A single pixel is the smallest addressable screen element in a display device, or it is the smallest unit of picture that can be represented or controlled. Each pixel has its own unique address which corresponds to its coordinates on the screen. Pixels are normally arranged in a grid pattern. Each pixel is made up of three Sub-Pixels which have a different color, Red, Green and Blue. The voltage applied to each subpixel decides its colour intensity. There are 256 possible gradations for each subpixel and together all three give a combination of 256 x 256 x 256 = 16,777,216 colours to each pixel on the screen.
How it Comes Together
A simple LCD monitor has many layers of technology that make it function. The basic principle behind these types of monitors is the Polarization of Light. What this means is that light is strategically allowed or not allowed to pass through any given point on the screen.
At the base of a monitor, you have a single line of white LED’s that provide a backlight. There are many layers of films placed on top of these LED’s to create even lighting across the back panel. The next layer consists of a plate of glass. At the back and front of this sheet of glass are two polarization films. Light passes through the back film and is twisted by the glass to be ‘in sync’ with the front film. If the light is ‘in sync’, it passes through, if not, it is blocked by the film.
The sheet of glass is an amazing piece of technology. It basically consists of a layer of TFT’s and a Liquid Crystal array that is arranged in a grid format. Each point or pixel of the grid consists of three subpixels. These subpixels are what give the pixel its colour. They have a maximum intensity of 255. What this means is that if we set the intensity of the red subpixel to 0, then no light passes through, and it appears black. If the intensity is set to 255, then all the light passes through and it appears bright red. If we wanted to create a single pixel of sky blue colour, the red subpixel would be set at 135/255 intensity, the green subpixel would be set at 206/255 intensity and the blue subpixel would be set at 250/255 intensity. This is how each pixel of your display is updated 60 times a second. Thereore, for a display of 1024 x 768 resolution, the monitor is making 141,557,760 updates per second. If it takes you half a second to flip a switch, making these many updates would take you 819.2 days or 2.24 years. Thats a LOT of updates (and finger cramps).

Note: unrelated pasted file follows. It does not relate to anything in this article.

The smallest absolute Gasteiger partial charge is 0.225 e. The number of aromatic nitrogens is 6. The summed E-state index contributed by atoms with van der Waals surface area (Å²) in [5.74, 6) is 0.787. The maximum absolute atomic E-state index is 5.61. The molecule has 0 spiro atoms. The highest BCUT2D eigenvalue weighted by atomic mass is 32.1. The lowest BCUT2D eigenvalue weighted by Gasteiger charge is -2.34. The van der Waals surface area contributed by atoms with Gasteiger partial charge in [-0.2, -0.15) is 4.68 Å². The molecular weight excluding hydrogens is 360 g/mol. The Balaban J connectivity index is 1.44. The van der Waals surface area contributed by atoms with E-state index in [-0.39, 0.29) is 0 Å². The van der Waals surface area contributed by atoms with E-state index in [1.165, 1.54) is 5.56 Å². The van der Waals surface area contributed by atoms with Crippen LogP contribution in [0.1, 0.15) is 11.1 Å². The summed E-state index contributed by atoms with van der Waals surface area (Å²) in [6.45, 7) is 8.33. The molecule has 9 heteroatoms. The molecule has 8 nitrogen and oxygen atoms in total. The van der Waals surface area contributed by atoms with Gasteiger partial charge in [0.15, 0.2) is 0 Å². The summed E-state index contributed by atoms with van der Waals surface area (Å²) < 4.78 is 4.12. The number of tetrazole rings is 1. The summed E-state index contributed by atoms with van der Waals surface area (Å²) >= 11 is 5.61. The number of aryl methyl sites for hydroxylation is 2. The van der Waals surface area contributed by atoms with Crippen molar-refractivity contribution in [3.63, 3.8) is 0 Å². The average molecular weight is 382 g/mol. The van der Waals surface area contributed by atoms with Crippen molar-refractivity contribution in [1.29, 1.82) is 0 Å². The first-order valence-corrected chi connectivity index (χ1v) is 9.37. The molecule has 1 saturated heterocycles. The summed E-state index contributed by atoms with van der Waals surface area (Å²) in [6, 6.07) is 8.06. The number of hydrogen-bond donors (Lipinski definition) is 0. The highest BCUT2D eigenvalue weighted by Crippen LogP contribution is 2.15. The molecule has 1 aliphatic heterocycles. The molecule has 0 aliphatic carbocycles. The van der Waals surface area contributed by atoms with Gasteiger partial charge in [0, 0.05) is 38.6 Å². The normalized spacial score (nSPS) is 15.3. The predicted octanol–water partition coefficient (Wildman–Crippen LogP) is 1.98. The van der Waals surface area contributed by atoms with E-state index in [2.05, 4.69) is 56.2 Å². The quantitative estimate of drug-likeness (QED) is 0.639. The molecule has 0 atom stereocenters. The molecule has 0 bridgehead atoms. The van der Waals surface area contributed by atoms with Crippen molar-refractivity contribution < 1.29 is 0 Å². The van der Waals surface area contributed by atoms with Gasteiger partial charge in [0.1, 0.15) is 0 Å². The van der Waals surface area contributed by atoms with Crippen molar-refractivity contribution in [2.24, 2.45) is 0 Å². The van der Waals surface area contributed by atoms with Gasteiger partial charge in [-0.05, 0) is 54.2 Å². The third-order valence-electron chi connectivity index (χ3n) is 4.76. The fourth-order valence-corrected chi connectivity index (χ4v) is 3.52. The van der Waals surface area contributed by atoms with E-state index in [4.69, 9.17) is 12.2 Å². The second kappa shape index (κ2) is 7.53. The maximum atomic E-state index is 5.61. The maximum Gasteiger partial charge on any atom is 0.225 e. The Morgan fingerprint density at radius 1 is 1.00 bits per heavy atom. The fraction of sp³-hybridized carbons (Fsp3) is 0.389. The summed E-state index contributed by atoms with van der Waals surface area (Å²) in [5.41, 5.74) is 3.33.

To conclude, we would like to point out how much all of us take technology for granted. We have really got no idea what goes in to making most things we use everyday. We bicker and complain about our Tech being too slow or too old. We cant wait for the next big thing. At iGyaan, we have decided to start this section to demystify the basics of technology, so that the end user/consumer understands the true nature of the products that he/she is buying. We hope that you enjoy this section and learn something new from it. We’ll continue to bring you updates on the basics of technology. If you have something specific that you’d like us to talk about, please leave your requests on the comment section below.
Stay tuned for the next update, continuing along the display line on OLEDs and AMOLEDs.